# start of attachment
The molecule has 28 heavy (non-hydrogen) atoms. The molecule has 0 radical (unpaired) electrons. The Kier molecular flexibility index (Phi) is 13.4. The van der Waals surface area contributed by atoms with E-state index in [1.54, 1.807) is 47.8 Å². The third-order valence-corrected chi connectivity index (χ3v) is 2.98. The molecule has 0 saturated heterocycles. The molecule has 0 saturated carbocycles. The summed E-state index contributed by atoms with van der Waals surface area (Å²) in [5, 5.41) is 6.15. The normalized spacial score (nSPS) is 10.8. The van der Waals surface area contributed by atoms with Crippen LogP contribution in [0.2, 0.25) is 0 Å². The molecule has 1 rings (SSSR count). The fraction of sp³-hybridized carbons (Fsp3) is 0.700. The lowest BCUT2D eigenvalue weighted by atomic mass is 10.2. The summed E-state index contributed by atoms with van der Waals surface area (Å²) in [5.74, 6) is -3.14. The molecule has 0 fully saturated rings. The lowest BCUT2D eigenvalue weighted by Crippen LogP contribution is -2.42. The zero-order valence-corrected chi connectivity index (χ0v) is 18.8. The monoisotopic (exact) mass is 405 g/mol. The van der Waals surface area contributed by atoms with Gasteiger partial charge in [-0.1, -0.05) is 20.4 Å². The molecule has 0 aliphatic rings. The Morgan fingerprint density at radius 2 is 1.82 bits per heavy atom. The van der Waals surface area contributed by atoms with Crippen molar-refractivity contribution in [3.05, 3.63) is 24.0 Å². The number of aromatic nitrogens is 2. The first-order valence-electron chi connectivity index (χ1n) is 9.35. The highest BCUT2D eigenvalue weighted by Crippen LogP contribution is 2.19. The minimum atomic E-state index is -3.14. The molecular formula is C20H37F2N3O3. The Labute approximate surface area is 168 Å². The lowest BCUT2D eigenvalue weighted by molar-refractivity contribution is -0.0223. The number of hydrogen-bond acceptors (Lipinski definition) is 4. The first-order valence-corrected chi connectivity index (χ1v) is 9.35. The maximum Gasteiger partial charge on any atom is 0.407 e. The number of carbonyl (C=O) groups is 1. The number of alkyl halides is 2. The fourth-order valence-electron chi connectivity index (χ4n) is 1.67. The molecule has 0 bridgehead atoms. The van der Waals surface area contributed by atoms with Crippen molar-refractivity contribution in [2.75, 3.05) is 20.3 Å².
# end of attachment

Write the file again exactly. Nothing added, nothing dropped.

The molecule has 28 heavy (non-hydrogen) atoms. The molecule has 0 radical (unpaired) electrons. The Kier molecular flexibility index (Phi) is 13.4. The van der Waals surface area contributed by atoms with E-state index in [1.54, 1.807) is 47.8 Å². The third-order valence-corrected chi connectivity index (χ3v) is 2.98. The molecule has 0 saturated heterocycles. The molecule has 0 saturated carbocycles. The summed E-state index contributed by atoms with van der Waals surface area (Å²) in [5, 5.41) is 6.15. The normalized spacial score (nSPS) is 10.8. The van der Waals surface area contributed by atoms with Crippen LogP contribution in [0.2, 0.25) is 0 Å². The molecule has 1 rings (SSSR count). The fraction of sp³-hybridized carbons (Fsp3) is 0.700. The lowest BCUT2D eigenvalue weighted by atomic mass is 10.2. The summed E-state index contributed by atoms with van der Waals surface area (Å²) in [5.74, 6) is -3.14. The molecule has 0 fully saturated rings. The lowest BCUT2D eigenvalue weighted by Crippen LogP contribution is -2.42. The zero-order valence-corrected chi connectivity index (χ0v) is 18.8. The monoisotopic (exact) mass is 405 g/mol. The van der Waals surface area contributed by atoms with Gasteiger partial charge in [-0.1, -0.05) is 20.4 Å². The molecule has 0 aliphatic rings. The Morgan fingerprint density at radius 2 is 1.82 bits per heavy atom. The van der Waals surface area contributed by atoms with Crippen molar-refractivity contribution in [3.05, 3.63) is 24.0 Å². The number of aromatic nitrogens is 2. The first-order valence-electron chi connectivity index (χ1n) is 9.35. The highest BCUT2D eigenvalue weighted by Crippen LogP contribution is 2.19. The minimum atomic E-state index is -3.14. The molecular formula is C20H37F2N3O3. The Labute approximate surface area is 168 Å². The lowest BCUT2D eigenvalue weighted by molar-refractivity contribution is -0.0223. The number of hydrogen-bond acceptors (Lipinski definition) is 4. The first-order valence-corrected chi connectivity index (χ1v) is 9.35. The maximum Gasteiger partial charge on any atom is 0.407 e. The number of carbonyl (C=O) groups is 1. The number of alkyl halides is 2. The fourth-order valence-electron chi connectivity index (χ4n) is 1.67. The molecule has 0 bridgehead atoms. The van der Waals surface area contributed by atoms with Crippen molar-refractivity contribution in [2.75, 3.05) is 20.3 Å².